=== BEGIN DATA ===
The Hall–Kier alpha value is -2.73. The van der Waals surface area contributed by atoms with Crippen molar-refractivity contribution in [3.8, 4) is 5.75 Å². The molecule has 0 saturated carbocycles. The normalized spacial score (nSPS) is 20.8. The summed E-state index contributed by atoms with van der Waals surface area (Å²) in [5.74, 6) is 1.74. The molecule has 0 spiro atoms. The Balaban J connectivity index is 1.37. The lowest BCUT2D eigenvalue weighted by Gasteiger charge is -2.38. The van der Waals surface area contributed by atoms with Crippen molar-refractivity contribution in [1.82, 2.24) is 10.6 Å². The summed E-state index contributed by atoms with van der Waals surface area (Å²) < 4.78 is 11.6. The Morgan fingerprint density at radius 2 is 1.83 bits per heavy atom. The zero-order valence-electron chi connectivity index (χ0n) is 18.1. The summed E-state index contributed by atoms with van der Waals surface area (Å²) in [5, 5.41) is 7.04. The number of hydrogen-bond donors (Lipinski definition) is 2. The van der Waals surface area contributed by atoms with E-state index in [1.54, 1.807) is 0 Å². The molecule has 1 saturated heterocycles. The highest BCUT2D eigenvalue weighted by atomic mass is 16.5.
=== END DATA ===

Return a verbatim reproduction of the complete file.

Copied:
The Hall–Kier alpha value is -2.73. The van der Waals surface area contributed by atoms with Crippen molar-refractivity contribution in [3.8, 4) is 5.75 Å². The molecule has 0 saturated carbocycles. The normalized spacial score (nSPS) is 20.8. The summed E-state index contributed by atoms with van der Waals surface area (Å²) in [5.74, 6) is 1.74. The molecule has 0 spiro atoms. The Balaban J connectivity index is 1.37. The lowest BCUT2D eigenvalue weighted by Gasteiger charge is -2.38. The van der Waals surface area contributed by atoms with Crippen molar-refractivity contribution in [1.82, 2.24) is 10.6 Å². The summed E-state index contributed by atoms with van der Waals surface area (Å²) < 4.78 is 11.6. The Morgan fingerprint density at radius 2 is 1.83 bits per heavy atom. The zero-order valence-electron chi connectivity index (χ0n) is 18.1. The summed E-state index contributed by atoms with van der Waals surface area (Å²) in [5, 5.41) is 7.04. The number of hydrogen-bond donors (Lipinski definition) is 2. The van der Waals surface area contributed by atoms with E-state index in [1.54, 1.807) is 0 Å². The molecule has 1 saturated heterocycles. The highest BCUT2D eigenvalue weighted by atomic mass is 16.5.